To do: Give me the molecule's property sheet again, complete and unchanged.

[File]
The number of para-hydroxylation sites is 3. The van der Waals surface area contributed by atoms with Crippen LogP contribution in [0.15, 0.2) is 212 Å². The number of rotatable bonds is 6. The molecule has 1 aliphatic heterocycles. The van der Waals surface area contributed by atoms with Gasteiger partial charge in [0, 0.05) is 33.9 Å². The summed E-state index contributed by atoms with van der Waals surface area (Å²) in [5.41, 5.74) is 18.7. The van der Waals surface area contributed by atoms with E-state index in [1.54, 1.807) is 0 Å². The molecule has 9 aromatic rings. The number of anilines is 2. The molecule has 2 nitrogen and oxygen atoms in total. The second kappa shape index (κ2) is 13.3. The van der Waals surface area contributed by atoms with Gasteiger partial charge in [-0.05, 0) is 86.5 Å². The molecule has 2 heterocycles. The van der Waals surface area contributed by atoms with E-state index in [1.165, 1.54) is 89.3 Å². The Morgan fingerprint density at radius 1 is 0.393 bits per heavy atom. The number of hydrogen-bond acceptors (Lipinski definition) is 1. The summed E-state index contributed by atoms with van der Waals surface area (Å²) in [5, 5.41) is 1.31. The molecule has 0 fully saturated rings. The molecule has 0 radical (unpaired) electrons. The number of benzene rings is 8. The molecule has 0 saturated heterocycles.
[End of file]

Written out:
The number of para-hydroxylation sites is 3. The van der Waals surface area contributed by atoms with Crippen LogP contribution in [0.15, 0.2) is 212 Å². The number of rotatable bonds is 6. The molecule has 1 aliphatic heterocycles. The van der Waals surface area contributed by atoms with Gasteiger partial charge in [0, 0.05) is 33.9 Å². The summed E-state index contributed by atoms with van der Waals surface area (Å²) in [5.41, 5.74) is 18.7. The van der Waals surface area contributed by atoms with E-state index in [1.54, 1.807) is 0 Å². The molecule has 9 aromatic rings. The number of anilines is 2. The molecule has 2 nitrogen and oxygen atoms in total. The second kappa shape index (κ2) is 13.3. The van der Waals surface area contributed by atoms with Gasteiger partial charge in [-0.05, 0) is 86.5 Å². The molecule has 2 heterocycles. The van der Waals surface area contributed by atoms with E-state index in [1.165, 1.54) is 89.3 Å². The Morgan fingerprint density at radius 1 is 0.393 bits per heavy atom. The number of hydrogen-bond acceptors (Lipinski definition) is 1. The summed E-state index contributed by atoms with van der Waals surface area (Å²) in [5, 5.41) is 1.31. The molecule has 0 fully saturated rings. The molecule has 0 radical (unpaired) electrons. The number of benzene rings is 8. The molecule has 0 saturated heterocycles.